Publication Type: Blog
Countries: Myanmar
Authors: Jung Benetar
Funders: AHRC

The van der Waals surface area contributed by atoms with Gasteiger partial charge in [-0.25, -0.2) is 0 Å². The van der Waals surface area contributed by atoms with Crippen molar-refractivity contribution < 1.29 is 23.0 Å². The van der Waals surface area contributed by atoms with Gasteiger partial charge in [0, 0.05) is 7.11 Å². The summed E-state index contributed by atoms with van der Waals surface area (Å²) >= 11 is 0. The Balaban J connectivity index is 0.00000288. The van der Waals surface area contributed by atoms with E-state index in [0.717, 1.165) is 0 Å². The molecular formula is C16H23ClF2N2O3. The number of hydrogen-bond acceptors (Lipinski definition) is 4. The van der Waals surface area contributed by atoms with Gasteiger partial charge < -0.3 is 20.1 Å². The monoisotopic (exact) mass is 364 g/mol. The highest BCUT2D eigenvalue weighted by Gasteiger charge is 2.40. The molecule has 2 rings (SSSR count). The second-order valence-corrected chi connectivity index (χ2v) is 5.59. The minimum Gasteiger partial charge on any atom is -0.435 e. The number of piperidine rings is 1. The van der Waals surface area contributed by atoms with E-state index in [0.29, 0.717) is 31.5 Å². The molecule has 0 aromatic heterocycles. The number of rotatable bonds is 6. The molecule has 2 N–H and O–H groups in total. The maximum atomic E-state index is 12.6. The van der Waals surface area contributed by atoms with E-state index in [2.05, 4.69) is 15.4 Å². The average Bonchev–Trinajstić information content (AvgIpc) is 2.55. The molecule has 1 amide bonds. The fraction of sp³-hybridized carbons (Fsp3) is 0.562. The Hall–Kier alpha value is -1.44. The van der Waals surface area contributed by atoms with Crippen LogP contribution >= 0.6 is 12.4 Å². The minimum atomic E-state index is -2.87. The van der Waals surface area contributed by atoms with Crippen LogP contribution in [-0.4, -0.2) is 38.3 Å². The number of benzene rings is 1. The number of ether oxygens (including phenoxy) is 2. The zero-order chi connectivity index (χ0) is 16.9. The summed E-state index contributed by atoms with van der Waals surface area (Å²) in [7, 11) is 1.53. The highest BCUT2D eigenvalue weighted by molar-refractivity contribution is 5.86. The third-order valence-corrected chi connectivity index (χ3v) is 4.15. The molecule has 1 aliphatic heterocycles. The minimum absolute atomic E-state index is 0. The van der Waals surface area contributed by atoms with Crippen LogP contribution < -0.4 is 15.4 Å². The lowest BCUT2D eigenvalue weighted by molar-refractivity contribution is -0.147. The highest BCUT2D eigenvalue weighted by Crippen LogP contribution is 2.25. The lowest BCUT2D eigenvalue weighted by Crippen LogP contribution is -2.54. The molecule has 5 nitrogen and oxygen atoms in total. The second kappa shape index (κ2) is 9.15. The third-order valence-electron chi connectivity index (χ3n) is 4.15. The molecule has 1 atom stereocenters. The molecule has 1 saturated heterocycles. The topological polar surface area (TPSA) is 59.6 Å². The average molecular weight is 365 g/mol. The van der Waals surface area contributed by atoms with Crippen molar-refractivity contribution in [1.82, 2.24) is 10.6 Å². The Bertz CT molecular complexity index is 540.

This article is about the power of art and music in politics. The importance of artwork and music in social and political movements have been well studied at the global level. Jacqueline Adams presented the ways some scholars have examined art’s political power: actors use the medium of artistic expression for communicating with the larger society; art can help mobilize protest and raise consciousness; art is useful to movements because it keeps people active in and committed to a movement once they have already joined; art and music are important in generating resources, both financial resources and outside support for the movement; a movement’s music prolongs a movement’s impact after the movement is over by diffusing into the broader culture and changing popular mores and tastes. Finally, art can stir up emotions that are useful to movement in several of the above ways (Adams, 2002). But scholars and researchers have paid little attention to art and music in analyzing social and political movements in Myanmar. In this short article, the author briefly outlines how artworks and music have been integrated into political protest in the Chin State’s capital Hakha (within Myanmar) to give a clearer picture of the importance of taking artwork, poem and music into account when studying social and political movements in Myanmar.